Banks step up to help shift economy back into gear

As the United States embarks on the path to economic recovery, the nation’s banks are preparing for an unprecedented post-pandemic boom. Financial institutions are anxious to invest in job creators and workers alike to help fuel a hoped-for V-shaped recovery.

The data is clear, according to economists eyeing a rapid recovery: as nations emerge from self-imposed lockdown, they will see tremendous growth.

Despite predictions of up to 20% national unemployment in May of 2020, the Bureau of Labor and Statistics announced earlier this month that the United States’ unemployment rate dropped from 14.7% in April to 13.3% in May. The economy added a whopping 2.5 million  jobs within four weeks.

This all unfolds in the background of another glaring issue facing America. With the murder of George Floyd at the hands of now-charged Minneapolis police officers sparking national outrage, a movement to end police brutality and eradicate racism has swept across every corner of the United States.

Financial institutions and job creators are taking notice, seeking to make more opportunities available for people of color and aiming to be a part of the solution.

Wells Fargo

Wells Fargo CEO Charlie Scharf has resolved to “commit that [Wells Fargo] will do all we can to support our diverse communities and foster a company culture that deeply values and respects diversity and inclusion.” 

Scharf says that Wells Fargo will take part in creating an “economy that allows each person to succeed through hard work and creativity and to lead a life of meaning and dignity.”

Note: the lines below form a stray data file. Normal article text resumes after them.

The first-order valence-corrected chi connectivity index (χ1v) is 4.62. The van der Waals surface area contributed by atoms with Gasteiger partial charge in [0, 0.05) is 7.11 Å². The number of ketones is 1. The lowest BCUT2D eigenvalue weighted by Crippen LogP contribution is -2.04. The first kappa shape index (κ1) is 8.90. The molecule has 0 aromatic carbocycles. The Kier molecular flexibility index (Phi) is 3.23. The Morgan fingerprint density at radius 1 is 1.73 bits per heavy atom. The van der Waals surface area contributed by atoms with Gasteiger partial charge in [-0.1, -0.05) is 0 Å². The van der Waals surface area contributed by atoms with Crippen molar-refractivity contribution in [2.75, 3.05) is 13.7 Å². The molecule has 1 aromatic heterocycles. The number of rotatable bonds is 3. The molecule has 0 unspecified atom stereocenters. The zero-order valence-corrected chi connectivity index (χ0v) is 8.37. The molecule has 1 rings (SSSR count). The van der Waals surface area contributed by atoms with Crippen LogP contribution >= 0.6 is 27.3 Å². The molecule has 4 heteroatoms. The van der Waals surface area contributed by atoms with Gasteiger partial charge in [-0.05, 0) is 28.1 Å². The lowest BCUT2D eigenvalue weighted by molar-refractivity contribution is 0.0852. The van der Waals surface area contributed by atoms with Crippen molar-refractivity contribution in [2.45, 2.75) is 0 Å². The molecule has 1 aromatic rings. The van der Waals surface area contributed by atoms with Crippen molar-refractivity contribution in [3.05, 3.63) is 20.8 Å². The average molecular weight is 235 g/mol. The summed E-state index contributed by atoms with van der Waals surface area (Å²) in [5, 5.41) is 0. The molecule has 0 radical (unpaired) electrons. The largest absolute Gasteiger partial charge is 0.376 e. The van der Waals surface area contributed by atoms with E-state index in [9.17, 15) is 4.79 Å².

This is in addition to the bank’s suspension of “residential property foreclosure sales, evictions, and involuntary automobile repossessions.”

Bank of America

Bank of America has announced a $1 billion commitment to economic opportunity initiatives over the next four years. The comprehensive program will focus on four main areas: health, job training, small business support, and housing. 

“Underlying economic and social disparities that exist have accelerated and intensified during the global pandemic,” CEO Brian Moynihan said. “The events of the past week have created a sense of true urgency that has arisen across our nation, particularly in view of the racial injustices we have seen in the communities where we work and live. We all need to do more.”

Recognizing the reality of racism and actively working to solve it, this initiative is focused towards empowering communities too often ignored.

Western Alliance

Western Alliance Bank has also announced its intentions to reinvest in America. They have pledged $2 million “to help mitigate the impact of the COVID-19 global pandemic on its local communities, and to strengthen those communities as they emerge from the crisis.”

The bank also contributed $150,000 directly to Arizona’s Coronavirus Relief Fund.

Joe Pitts

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